The title of The Las Vegas Story refers to an actual story me and Jeffrey had written that appeared in the vinyl version of the original album. We did a cut up story of the apocalypse of Las Vegas. And little did we know that it was the apocalypse of the United States at large. Jeffrey and I wrote it together and we just threw lines at each other and we cut it up and made a story out of it.

So, we went on this endless tour to promote The Las Vegas Story. We did two full American tours and two, maybe three, European tours that were back to back. Before we left for tour actually, Jeffrey and I were starting to get our first real serious drug habit. And right before we left for tour, we went to Mexico to Yucatan to dry out and to go on an adventure. We said were not coming back - and were not going to have a chance to go to Mexico and we’d been reading about the Yucatan explorers. So we did that, got completely drunk the entire time and climbed on pyramids and flew on planes over jungles and… snorkeled! - when we didn’t have too bad of a hangover. And went for the cure. 

And then we left for the tour, these complete back-to-back tours. And me and Jeff kept telling our American and our European agent, “Just keep us on tour. We just want to stay on tour. Just keep booking. Keep booking! Keep booking!” And they were very happy to do that because we were popular and the record company was happy that we would promote that. And we were having really good success – full houses everywhere we played. 

And so we embarked on six months of touring non-stop. Tat was really some super drunk things but the band was at a complete top-form. We had really gotten down improvisation. We really had played so much that we could totally guess what eachother was doing. We were really incorporating a lot of our free jazz ideas - we weren't playing free jazz, but just the idea of free jazz into rock music - where we'd see how things went.

And you know… American tour is an American tour and we had all of our equipment stolen right before we were going to Europe. So we were going to Europe with no equipment – no guitars or anything. That’s when I started playing the Squire. That’s when I got my first Fender Squire guitar - in London. And those were great guitars because those were the first issue of them. So they were actually really Fender guitars - just with a sticker on them. 

There were some amazing shows we did up all the way up until Terry left in the middle of the last leg of the tour. We would get all of our equipment and suitcases and everything stolen once again - in Manchester. For some crazy reason we left everything in the van and someone broke in and stole everything. Not our equipment because we were on stage playing when it happened - but all of our personal belongings. Terry had been documenting the whole thing on Super 8 and it all got stolen and that was really the last straw for him. Drummers are real hot heads and he had a history of quitting – it was almost no surprise. But it was a big surprise because we had just played a really big show in Paris – and the next day he was gone. We woke up and he was gone - his passport and everything. But, we continued on and we didn’t miss one show. We got a pickup drummer - and that was really awful. And that was the beginning of the end of that version of The Gun Club. 

Everyone was mad. We were mad at Terry. Jeffrey was really mad and belligerent and out of control and insufferable. At the end of this tour there weren’t even factions. Nobody wanted to talk to anyone. It was really the end. We’d driven tour managers crazy. It was really a very harrowing experience. Yet somehow we made it to the end of the tour and that was it.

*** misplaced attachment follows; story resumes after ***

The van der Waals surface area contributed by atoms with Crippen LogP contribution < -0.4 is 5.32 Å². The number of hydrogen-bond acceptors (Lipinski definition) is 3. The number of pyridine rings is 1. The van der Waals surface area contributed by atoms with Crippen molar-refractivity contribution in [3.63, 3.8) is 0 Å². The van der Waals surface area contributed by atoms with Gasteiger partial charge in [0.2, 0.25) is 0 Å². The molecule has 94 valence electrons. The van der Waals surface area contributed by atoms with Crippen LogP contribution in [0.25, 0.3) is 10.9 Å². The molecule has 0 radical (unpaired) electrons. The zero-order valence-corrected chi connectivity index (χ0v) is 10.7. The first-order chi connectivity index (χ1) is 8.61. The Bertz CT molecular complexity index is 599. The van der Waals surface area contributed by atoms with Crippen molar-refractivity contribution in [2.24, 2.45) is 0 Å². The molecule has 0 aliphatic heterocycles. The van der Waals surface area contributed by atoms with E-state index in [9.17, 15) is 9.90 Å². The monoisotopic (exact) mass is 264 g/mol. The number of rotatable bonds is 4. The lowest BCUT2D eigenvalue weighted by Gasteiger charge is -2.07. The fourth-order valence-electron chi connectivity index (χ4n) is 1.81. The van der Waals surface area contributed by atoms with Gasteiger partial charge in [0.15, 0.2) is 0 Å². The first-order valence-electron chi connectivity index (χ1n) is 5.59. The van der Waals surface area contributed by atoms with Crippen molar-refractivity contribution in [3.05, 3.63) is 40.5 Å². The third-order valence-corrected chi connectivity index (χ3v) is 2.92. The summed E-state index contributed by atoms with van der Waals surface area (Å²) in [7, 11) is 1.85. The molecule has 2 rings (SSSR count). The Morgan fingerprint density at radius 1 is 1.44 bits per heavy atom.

Me and Patricia decided we couldn’t do it anymore - we cant be around Jeffrey anymore. It was just way too out of control. Me and Jeffrey actually talked about it and I just said, “We really should just stop because we're going to drop dead for one, physically- and also this last leg of the tour was so terrible and embarrassing compared to how great we were at the first half of the tour. We should go out on a high note – we can do something but it would be terrible. And let's just try to do something else. Amd we didn't become U2 or REM." We were just so frazzled that seemed like the only solution. 

So we ended up in London. That was the last stop - and me and Jeffrey and Patricia just stayed. We decided at that point here we are. Do we go home? And somehow individually we decided not to go back to America. It was too horrible. The political climate, the musical climate - everything was not where we were at in our heads… or our hearts.

It’s probably 1987 or so and I’ve been living in Berlin for a while really busy with the Bad Seeds and reacquainting myself with Jeffrey. He’d been doing his solo band and touring for Wildweed and I’d done Fur Bible and then started doing Nick Cave and the Bad Seeds and our paths crossed a lot times and we started up our friendship once again. And he called me one night and said he was thinking of doing The Gun Club with Nick and Romi from the solo band and would I be interested to do it - and I was really interested to do it. I thought enough time had passed. The reason that we split in 1984 was just complete exhaustion and frustration. So I thought this was a great idea. I discussed it with him and he was telling me he was thinking of getting Robin Guthrie of The Cocteau Twins to maybe produce it and a friend of ours, Richard Thomas, had suggested managing us. And he was telling him that this would probably be a really good idea – to do The Gun Club again. And so we started talking about it.

I had been doing a lot of recording at Hansa (Studios - Berlin) with Nick and I’d done some stuff with Die Haut and Neubauten in there. And Diamanda Galas had recorded there. It was really a great place and it was really economical and I thought the atmosphere would be really good to make a Gun Club record there. He thought it was a good idea too. For me it had a lot of historical value because Boney M had recorded there - my favorite - and also David Bowie and Iggy Pop had done The Idiot, I think some of Low was there. U2 had done some stuff – maybe some of the stuff with Eno – there. People knew that Berlin was a great atmosphere for a certain type of sound and Hansa has a live room that’s a giant old ballroom and it’s a really great live room and it was also economically sound compared to the places we’d recorded in London.